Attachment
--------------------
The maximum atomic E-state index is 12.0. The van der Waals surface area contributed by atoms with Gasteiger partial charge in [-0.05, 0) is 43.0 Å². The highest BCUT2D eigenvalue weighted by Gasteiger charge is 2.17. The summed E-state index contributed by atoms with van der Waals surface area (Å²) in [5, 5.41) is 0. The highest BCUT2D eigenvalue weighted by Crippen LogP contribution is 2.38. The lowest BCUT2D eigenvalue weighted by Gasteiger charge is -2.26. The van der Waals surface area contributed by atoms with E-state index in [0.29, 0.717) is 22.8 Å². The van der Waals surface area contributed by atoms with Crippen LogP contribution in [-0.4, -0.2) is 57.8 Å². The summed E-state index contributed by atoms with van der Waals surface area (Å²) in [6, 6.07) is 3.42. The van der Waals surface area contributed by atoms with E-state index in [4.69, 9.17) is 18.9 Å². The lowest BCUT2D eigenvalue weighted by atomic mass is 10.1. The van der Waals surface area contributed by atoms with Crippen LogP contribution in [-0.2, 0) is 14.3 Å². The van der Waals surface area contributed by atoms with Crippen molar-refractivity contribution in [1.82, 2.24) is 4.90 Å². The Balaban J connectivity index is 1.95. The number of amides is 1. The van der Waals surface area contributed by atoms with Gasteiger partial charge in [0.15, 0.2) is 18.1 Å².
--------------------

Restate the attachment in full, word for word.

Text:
The maximum atomic E-state index is 12.0. The van der Waals surface area contributed by atoms with Gasteiger partial charge in [-0.05, 0) is 43.0 Å². The highest BCUT2D eigenvalue weighted by Gasteiger charge is 2.17. The summed E-state index contributed by atoms with van der Waals surface area (Å²) in [5, 5.41) is 0. The highest BCUT2D eigenvalue weighted by Crippen LogP contribution is 2.38. The lowest BCUT2D eigenvalue weighted by Gasteiger charge is -2.26. The van der Waals surface area contributed by atoms with E-state index in [0.29, 0.717) is 22.8 Å². The van der Waals surface area contributed by atoms with Crippen LogP contribution in [-0.4, -0.2) is 57.8 Å². The summed E-state index contributed by atoms with van der Waals surface area (Å²) in [6, 6.07) is 3.42. The van der Waals surface area contributed by atoms with E-state index in [4.69, 9.17) is 18.9 Å². The lowest BCUT2D eigenvalue weighted by atomic mass is 10.1. The van der Waals surface area contributed by atoms with Crippen LogP contribution in [-0.2, 0) is 14.3 Å². The van der Waals surface area contributed by atoms with Crippen molar-refractivity contribution in [1.82, 2.24) is 4.90 Å². The Balaban J connectivity index is 1.95. The number of amides is 1. The van der Waals surface area contributed by atoms with Gasteiger partial charge in [0.15, 0.2) is 18.1 Å².